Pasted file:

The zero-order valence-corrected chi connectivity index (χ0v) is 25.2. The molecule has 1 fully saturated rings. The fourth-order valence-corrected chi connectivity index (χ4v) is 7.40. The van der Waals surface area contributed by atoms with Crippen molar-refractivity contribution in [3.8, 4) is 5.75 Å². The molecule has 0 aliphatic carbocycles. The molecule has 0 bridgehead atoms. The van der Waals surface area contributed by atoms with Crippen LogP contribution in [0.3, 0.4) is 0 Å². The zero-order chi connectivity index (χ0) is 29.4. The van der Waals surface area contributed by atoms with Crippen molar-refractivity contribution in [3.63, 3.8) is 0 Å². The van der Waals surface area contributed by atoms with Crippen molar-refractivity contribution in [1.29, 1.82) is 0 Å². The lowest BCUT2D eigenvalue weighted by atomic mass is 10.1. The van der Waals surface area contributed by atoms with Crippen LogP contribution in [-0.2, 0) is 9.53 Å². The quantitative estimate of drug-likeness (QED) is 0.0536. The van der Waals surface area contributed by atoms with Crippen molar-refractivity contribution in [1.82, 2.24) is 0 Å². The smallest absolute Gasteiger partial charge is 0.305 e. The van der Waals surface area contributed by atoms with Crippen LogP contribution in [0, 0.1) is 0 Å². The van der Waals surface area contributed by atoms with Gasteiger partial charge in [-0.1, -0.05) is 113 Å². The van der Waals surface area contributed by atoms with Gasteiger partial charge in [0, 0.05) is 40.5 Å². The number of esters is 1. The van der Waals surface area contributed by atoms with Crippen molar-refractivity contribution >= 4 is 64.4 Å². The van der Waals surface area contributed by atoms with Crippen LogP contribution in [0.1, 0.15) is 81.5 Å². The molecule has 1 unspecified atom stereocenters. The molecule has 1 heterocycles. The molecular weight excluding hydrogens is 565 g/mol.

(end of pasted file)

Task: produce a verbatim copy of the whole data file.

The zero-order valence-corrected chi connectivity index (χ0v) is 25.2. The molecule has 1 fully saturated rings. The fourth-order valence-corrected chi connectivity index (χ4v) is 7.40. The van der Waals surface area contributed by atoms with Crippen molar-refractivity contribution in [3.8, 4) is 5.75 Å². The molecule has 0 aliphatic carbocycles. The molecule has 0 bridgehead atoms. The van der Waals surface area contributed by atoms with Crippen LogP contribution in [0.3, 0.4) is 0 Å². The zero-order chi connectivity index (χ0) is 29.4. The van der Waals surface area contributed by atoms with Crippen molar-refractivity contribution in [3.63, 3.8) is 0 Å². The van der Waals surface area contributed by atoms with Crippen molar-refractivity contribution in [1.29, 1.82) is 0 Å². The lowest BCUT2D eigenvalue weighted by atomic mass is 10.1. The van der Waals surface area contributed by atoms with Crippen LogP contribution in [-0.2, 0) is 9.53 Å². The quantitative estimate of drug-likeness (QED) is 0.0536. The van der Waals surface area contributed by atoms with Crippen molar-refractivity contribution in [1.82, 2.24) is 0 Å². The smallest absolute Gasteiger partial charge is 0.305 e. The van der Waals surface area contributed by atoms with Crippen LogP contribution in [0, 0.1) is 0 Å². The van der Waals surface area contributed by atoms with Gasteiger partial charge in [-0.1, -0.05) is 113 Å². The van der Waals surface area contributed by atoms with Gasteiger partial charge in [0, 0.05) is 40.5 Å². The number of esters is 1. The van der Waals surface area contributed by atoms with Crippen molar-refractivity contribution >= 4 is 64.4 Å². The van der Waals surface area contributed by atoms with Crippen LogP contribution in [0.1, 0.15) is 81.5 Å². The molecule has 1 unspecified atom stereocenters. The molecule has 1 heterocycles. The molecular weight excluding hydrogens is 565 g/mol.